Two changes to Google rankings you should know about

Two changes to Google rankings you should know about

Search engine optimisation (SEO) is not something I write about much. While I try to stay in touch with what’s going on, I don’t count myself as an expert on the topic. (Which is not to say that the countless self-proclaimed experts on the topic are all experts themselves.) However, there are a couple of changes website owners should be aware of that do (or will) affect the way Google ranks websites.

Mobile search results will soon favour mobile-friendly sites

You may have read about the first change as it is starting to appear in mainstream media. It has nothing to do with the words on a website, but I include it here to help spread the word.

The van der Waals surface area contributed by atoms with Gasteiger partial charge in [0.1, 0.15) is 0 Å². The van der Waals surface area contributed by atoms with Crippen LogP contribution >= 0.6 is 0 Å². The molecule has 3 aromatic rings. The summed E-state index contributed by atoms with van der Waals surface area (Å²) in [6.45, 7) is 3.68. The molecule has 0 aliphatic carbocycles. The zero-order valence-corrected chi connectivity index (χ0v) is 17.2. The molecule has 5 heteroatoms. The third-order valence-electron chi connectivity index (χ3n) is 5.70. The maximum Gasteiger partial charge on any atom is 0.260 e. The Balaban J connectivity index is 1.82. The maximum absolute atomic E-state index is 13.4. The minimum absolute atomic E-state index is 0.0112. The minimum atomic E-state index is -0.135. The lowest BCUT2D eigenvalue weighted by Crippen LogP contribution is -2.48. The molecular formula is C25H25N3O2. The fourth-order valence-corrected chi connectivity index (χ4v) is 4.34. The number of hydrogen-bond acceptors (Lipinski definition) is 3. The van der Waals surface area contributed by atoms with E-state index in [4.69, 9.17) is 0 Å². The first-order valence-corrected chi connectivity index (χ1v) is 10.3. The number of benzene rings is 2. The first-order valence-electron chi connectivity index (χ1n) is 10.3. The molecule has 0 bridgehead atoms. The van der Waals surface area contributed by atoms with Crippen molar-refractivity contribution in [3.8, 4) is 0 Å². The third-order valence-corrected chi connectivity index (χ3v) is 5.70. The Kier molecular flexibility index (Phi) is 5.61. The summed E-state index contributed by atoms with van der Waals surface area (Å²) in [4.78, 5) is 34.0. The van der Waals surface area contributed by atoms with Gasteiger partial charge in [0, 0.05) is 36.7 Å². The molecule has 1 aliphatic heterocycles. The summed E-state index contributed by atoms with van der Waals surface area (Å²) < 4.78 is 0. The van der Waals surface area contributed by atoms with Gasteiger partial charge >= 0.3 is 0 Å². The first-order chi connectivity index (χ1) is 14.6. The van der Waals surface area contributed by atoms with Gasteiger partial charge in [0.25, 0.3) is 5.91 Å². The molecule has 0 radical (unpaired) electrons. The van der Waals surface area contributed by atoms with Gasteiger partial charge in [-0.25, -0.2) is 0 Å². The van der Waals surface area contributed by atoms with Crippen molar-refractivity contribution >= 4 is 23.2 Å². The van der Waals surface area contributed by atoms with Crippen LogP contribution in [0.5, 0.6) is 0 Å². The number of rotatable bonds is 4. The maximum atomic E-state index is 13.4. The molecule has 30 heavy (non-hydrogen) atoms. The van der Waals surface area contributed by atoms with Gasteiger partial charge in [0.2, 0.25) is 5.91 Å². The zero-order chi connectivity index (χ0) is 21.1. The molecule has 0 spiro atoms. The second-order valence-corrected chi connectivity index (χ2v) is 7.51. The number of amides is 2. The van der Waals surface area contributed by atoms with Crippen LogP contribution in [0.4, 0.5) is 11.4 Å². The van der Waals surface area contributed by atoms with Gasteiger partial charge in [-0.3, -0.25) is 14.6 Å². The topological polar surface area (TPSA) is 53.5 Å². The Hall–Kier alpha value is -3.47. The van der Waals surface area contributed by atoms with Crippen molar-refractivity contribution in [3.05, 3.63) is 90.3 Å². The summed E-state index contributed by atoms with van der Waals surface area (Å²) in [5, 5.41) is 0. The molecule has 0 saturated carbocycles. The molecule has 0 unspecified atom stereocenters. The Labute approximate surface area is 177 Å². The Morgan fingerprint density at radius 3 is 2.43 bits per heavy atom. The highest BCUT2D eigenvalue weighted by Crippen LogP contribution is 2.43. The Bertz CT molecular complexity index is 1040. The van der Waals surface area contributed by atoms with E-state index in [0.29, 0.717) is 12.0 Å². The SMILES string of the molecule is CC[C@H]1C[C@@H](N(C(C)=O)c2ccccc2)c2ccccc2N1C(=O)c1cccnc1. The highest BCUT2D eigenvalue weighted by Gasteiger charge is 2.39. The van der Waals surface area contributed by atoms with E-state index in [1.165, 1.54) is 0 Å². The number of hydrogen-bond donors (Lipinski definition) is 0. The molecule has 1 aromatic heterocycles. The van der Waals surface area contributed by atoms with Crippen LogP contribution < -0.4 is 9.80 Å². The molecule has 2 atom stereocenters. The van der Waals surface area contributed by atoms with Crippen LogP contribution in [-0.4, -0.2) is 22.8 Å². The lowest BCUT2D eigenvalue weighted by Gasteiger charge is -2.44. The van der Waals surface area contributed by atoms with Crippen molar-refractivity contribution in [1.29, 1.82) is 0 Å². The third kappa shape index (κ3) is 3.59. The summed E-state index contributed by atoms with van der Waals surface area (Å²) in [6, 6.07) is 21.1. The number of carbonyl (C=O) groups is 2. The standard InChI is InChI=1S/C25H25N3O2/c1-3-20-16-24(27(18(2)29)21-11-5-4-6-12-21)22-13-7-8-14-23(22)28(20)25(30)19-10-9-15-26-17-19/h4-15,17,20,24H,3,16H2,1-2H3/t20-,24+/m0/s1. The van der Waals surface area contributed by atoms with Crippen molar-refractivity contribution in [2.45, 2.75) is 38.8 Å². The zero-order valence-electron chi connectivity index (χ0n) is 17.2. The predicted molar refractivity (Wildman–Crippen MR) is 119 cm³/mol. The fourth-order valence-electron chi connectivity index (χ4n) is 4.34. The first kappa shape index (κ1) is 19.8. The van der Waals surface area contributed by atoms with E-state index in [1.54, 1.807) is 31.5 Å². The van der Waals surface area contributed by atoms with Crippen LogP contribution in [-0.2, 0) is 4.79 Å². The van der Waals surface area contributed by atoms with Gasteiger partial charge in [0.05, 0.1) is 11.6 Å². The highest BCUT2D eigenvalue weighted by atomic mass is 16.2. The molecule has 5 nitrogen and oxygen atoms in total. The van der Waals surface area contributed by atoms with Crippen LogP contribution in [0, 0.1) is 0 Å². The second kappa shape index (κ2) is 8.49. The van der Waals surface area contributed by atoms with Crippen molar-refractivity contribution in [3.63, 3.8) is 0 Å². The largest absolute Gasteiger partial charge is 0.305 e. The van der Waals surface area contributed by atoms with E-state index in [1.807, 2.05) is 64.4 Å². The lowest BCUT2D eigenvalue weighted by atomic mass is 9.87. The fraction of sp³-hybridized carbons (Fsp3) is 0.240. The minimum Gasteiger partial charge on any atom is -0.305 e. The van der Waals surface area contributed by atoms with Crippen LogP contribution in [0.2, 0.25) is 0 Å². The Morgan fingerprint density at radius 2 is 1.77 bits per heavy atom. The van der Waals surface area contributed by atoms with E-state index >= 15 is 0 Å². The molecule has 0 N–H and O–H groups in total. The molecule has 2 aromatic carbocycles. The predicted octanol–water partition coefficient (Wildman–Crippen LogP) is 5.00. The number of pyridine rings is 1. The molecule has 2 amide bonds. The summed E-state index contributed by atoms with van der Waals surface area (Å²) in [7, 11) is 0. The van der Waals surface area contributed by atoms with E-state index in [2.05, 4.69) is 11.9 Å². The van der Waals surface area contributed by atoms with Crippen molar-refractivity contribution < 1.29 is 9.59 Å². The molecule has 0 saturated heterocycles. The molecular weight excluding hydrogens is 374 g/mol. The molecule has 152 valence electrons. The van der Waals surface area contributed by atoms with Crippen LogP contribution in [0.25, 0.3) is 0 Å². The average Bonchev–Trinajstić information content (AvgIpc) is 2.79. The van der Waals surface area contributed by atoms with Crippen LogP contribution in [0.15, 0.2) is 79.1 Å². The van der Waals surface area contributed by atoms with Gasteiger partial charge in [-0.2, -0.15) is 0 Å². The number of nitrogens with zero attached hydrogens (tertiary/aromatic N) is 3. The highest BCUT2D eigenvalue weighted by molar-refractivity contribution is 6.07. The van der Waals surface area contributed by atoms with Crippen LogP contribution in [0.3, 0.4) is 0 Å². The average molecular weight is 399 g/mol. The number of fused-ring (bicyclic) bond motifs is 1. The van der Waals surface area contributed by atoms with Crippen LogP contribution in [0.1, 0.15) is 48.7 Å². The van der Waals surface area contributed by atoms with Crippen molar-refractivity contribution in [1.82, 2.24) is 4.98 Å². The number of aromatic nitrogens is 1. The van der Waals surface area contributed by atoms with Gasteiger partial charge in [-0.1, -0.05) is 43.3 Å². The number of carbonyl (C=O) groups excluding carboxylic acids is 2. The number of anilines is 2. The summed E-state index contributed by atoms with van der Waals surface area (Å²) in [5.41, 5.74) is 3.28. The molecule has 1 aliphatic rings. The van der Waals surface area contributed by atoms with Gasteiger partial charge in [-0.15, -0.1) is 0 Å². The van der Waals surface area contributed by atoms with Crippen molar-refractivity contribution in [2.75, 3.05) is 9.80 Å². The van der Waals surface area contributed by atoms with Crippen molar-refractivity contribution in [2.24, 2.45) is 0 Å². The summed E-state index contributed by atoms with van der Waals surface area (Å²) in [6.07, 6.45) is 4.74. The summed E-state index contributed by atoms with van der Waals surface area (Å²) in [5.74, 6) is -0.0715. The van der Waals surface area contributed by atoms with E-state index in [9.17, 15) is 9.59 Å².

Dubbed ‘mobilegeddon’, it boils down to this: when someone does a Google search on their mobile device, the results Google returns will (very soon) give preference to websites that are ‘mobile friendly’. Sites that previously ranked highly but are not mobile friendly may fall well down the ladder on smartphone and tablet search results.

What’s a ‘mobile friendly’ site?

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Add pictures to your writing … without breaking the law

Out there in internet land, there is a widely held belief that images found using Google’s image search function are ‘public domain’ and free to use. This is wrong, and thinking otherwise could be costly.

Finding a photo or diagram on Google does not mean that you can freely use that image in a Word document or Powerpoint slide, on a webpage or on your blog, nor anywhere else. The same goes for any other image, piece of writing or piece of music, for that matter. 

You wouldn’t steal a shirt from a clothing store just because you can pick it up and try it on. Re-using anything you find on the web just because you can copy and paste it is no different. At the very least you should be aware of your right to copy that content before you do.

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